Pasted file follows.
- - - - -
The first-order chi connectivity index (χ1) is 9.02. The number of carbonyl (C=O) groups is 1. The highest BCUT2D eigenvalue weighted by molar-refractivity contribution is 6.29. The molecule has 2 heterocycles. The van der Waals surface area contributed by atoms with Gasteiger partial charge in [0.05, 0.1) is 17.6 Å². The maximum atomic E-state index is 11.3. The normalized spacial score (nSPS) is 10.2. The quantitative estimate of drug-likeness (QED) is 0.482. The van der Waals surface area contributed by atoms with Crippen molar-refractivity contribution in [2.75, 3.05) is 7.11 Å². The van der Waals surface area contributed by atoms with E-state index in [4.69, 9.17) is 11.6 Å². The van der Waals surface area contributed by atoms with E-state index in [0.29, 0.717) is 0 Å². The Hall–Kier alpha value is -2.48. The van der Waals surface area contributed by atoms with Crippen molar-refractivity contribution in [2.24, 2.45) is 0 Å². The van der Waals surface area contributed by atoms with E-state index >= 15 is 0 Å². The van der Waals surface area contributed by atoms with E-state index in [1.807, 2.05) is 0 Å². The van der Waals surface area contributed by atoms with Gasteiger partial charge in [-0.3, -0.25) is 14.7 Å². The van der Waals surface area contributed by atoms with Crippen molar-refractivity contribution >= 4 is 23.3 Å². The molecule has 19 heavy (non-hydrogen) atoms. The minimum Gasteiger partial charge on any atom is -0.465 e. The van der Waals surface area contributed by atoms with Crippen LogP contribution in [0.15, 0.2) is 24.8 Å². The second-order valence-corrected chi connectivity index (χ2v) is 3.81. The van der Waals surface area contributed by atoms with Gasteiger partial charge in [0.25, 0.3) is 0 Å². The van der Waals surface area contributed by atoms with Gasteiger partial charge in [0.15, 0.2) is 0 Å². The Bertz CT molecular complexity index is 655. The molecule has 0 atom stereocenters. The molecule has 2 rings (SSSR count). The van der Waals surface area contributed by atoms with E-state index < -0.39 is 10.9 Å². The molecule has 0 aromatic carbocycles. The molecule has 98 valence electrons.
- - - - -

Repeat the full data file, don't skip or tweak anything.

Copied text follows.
The first-order chi connectivity index (χ1) is 9.02. The number of carbonyl (C=O) groups is 1. The highest BCUT2D eigenvalue weighted by molar-refractivity contribution is 6.29. The molecule has 2 heterocycles. The van der Waals surface area contributed by atoms with Gasteiger partial charge in [0.05, 0.1) is 17.6 Å². The maximum atomic E-state index is 11.3. The normalized spacial score (nSPS) is 10.2. The quantitative estimate of drug-likeness (QED) is 0.482. The van der Waals surface area contributed by atoms with Crippen molar-refractivity contribution in [2.75, 3.05) is 7.11 Å². The van der Waals surface area contributed by atoms with E-state index in [4.69, 9.17) is 11.6 Å². The van der Waals surface area contributed by atoms with E-state index in [0.29, 0.717) is 0 Å². The Hall–Kier alpha value is -2.48. The van der Waals surface area contributed by atoms with Crippen molar-refractivity contribution in [2.24, 2.45) is 0 Å². The van der Waals surface area contributed by atoms with E-state index >= 15 is 0 Å². The van der Waals surface area contributed by atoms with E-state index in [1.807, 2.05) is 0 Å². The van der Waals surface area contributed by atoms with Gasteiger partial charge in [-0.3, -0.25) is 14.7 Å². The van der Waals surface area contributed by atoms with Crippen molar-refractivity contribution >= 4 is 23.3 Å². The molecule has 19 heavy (non-hydrogen) atoms. The minimum Gasteiger partial charge on any atom is -0.465 e. The van der Waals surface area contributed by atoms with Crippen LogP contribution in [0.15, 0.2) is 24.8 Å². The second-order valence-corrected chi connectivity index (χ2v) is 3.81. The van der Waals surface area contributed by atoms with Gasteiger partial charge in [0.25, 0.3) is 0 Å². The van der Waals surface area contributed by atoms with Gasteiger partial charge in [0.15, 0.2) is 0 Å². The Bertz CT molecular complexity index is 655. The molecule has 0 atom stereocenters. The molecule has 2 rings (SSSR count). The van der Waals surface area contributed by atoms with E-state index < -0.39 is 10.9 Å². The molecule has 0 aromatic carbocycles. The molecule has 98 valence electrons.